This meeting was held on 26 January 2021
Oxford for Europe virtual meeting with Tony Connelly and Jonathan Lis
Jointly hosted by Oxford for Europe and Grassroots For Europe
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This meeting presented an opportunity to reflect on what has happened to our country and to consider how we should respond.
On 1st January the UK left the transition period. We were informed that the UK would ‘prosper mightily’ Is this happening? Are the scales starting to fall from the eyes of those who voted Brexit? Is this the time to reconcile ourselves to the reality of Brexit? Or is it the time to hold those responsible to account?
Both of our speakers are eminent and highly respected commentators on Brexit. We had a lively discussion.
Tony Connelly is Europe Editor for RTÉ, Ireland’s public broadcaster.
Tony has reported extensively on the period before and after the Brexit referendum, and before that covered the European refugee crisis, the Greek debt situation, the Irish bail-out and the financial crisis dating back to 2008.
Tony has also reported on conflicts in Ukraine, Lebanon/Syria, Georgia, Gaza, Iraq, Afghanistan, Kosovo, Angola and Rwanda.
He is the recipient of two ESB National Media awards, a European Journalism Award and a New York Festivals radio award for his radio documentary on the Shaktar Donetsk football club in Ukraine.
In December 2018 he received the Outstanding Achievement Award from the UCD Smurfit Graduate School journalism awards.
In May 2019 he received a Law Society Justice Media Award for his coverage of the Brexit negotiations.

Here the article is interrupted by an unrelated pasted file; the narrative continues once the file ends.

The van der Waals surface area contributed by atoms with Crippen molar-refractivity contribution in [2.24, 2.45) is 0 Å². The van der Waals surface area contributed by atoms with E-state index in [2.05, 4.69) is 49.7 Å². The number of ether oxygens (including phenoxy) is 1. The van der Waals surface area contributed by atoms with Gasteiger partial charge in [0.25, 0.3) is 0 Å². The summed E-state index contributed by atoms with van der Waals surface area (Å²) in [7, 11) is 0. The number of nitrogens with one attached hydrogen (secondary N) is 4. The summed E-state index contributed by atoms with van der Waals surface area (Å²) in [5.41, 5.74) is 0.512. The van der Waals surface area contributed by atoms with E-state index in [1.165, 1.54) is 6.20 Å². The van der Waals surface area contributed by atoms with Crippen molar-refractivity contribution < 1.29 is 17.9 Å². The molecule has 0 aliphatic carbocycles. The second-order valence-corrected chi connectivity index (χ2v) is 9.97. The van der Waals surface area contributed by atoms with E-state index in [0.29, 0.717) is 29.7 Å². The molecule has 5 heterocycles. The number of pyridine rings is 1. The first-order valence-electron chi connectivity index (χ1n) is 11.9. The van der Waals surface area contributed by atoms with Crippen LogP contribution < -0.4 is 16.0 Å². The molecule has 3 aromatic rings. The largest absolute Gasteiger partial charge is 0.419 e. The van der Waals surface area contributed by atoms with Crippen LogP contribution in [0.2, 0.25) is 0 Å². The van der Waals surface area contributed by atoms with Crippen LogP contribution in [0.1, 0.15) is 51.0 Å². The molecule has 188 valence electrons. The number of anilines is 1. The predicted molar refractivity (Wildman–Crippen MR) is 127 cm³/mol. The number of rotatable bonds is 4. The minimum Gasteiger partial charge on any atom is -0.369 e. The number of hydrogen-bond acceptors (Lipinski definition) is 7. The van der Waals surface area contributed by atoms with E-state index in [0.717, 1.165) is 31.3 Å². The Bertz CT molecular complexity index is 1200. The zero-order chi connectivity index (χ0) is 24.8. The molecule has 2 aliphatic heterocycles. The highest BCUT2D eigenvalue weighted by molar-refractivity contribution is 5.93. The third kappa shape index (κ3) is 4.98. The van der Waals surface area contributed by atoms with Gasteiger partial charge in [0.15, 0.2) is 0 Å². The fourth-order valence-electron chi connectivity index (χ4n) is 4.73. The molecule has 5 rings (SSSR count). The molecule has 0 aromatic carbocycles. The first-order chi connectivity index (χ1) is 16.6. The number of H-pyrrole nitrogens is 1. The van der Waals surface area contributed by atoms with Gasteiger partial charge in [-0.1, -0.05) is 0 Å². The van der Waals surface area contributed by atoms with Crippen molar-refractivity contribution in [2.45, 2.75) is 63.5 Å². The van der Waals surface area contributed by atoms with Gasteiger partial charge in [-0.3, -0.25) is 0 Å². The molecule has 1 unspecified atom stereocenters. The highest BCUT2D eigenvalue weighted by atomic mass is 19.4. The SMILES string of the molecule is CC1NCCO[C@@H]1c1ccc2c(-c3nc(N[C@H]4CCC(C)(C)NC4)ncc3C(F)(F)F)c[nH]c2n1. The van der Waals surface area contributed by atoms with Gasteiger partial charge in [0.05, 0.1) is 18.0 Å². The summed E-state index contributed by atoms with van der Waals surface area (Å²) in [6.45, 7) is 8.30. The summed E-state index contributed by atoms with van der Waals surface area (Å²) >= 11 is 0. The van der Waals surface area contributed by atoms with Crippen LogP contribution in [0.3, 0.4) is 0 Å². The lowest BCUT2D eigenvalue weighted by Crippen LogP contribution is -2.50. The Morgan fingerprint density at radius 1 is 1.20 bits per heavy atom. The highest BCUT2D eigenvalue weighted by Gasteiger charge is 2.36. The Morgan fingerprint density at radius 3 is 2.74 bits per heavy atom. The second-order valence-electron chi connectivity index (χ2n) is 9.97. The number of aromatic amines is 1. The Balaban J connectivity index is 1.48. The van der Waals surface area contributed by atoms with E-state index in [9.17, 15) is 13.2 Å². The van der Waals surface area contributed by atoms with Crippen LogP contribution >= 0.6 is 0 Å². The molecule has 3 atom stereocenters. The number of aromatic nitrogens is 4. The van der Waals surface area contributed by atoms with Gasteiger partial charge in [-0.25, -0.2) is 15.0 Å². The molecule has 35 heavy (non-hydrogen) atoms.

Tony has been called on three occasions as an expert witness to the House of Commons Committee for Exiting the European Union.
As well as RTE, Tony has worked for the Irish Independent, Time Magazine and United Press International (UPI).
He has contributed OpEds on Brexit to the Financial Times and New Statesman. .
Tony is the author of the best-selling Brexit and Ireland: the Dangers, the Opportunities and the Inside Story of the Irish Response, published by Penguin Books in the autumn of 2017.
The book was shortlisted for the Irish non-fiction book of the year award in 2018.
Don’t Mention the Wars: A Journey Through European Stereotypes, was published in 2014 by New Island.
Tony Connelly was born in Portstewart, County Derry in 1964, and was educated at St Columbs College, Derry, at Trinity College Dublin and the London School of Journalism.
He is married with three sons and lives in Brussels.
On Twitter: @tconnellyRTE
Jonathan is a political commentator and is Deputy Director at British Influence
Jonathan read English at the University of Cambridge and then completed a Masters degree in social sciences at the London School of Economics. After a period of teaching – and training to be an actor – he went to work for an MEP at the European Parliament in 2012, focusing on foreign affairs and human rights. His particular areas of focus were EU enlargement, engagement with the Balkans and post-conflict resolution, and the Western Sahara. He then worked at the Unrepresented Nations and People’s Organisation, where he advocated for, among others, anti-slavery activists in Mauritania, the Uyghurs, and the people of Abkhazia.
In 2015 he returned to Britain and began working on the campaign to remain in the EU, writing a report on Brexit and the Commonwealth. After the referendum, he became Deputy Director of the think tank and campaign group British Influence, working for a soft Brexit, then a referendum, and now the closest possible engagement with the EU.
He has published over 200 comment pieces for, among others, the Guardian, Prospect and Washington Post, and regularly appears as a political commentator on broadcasters including the BBC, Sky, Al Jazeera and LBC.
Some recent publications:
On Twitter: @jonlis1
Chair: Anne Copley